Lateran Council, Fifth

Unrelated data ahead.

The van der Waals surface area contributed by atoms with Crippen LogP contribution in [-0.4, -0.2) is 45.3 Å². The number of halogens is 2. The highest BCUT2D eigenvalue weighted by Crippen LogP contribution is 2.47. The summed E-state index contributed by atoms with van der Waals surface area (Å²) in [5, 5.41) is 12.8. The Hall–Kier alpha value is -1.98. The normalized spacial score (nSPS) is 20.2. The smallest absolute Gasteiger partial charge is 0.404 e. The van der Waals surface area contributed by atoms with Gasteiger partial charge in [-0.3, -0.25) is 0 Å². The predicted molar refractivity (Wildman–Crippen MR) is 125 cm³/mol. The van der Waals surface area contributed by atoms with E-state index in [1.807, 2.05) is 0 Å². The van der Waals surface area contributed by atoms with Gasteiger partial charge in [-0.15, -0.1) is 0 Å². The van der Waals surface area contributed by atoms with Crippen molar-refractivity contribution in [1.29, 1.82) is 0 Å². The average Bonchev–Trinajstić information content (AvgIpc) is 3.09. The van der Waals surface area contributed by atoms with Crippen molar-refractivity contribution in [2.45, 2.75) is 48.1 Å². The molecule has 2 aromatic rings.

Lateran Council, Fifth, 1512–17, 18th ecumenical council of the Roman Catholic Church, convened by Pope Julius II and continued by his successor Leo X . Julius called the council to counter an attempt begun (1510) by Louis XII of France to revive the conciliar theory (i.e., that a council has supreme power, even over the pope) of a hundred years before (see Schism, Great ) and thus precipitate a new schism. In this maneuver the council was a success. The Concordat of 1516, a papal settlement with France, was ratified there. Otherwise the council accomplished little; the reforming party had to wait until the Council of Trent. It did republish the bull of Julius (1503), which declared that simony invalidated a papal election—a signal reform. Interesting enactments of the council include a decree legalizing the charitable pawnshops the Franciscans had been establishing and another that set up a censorship of printed books.

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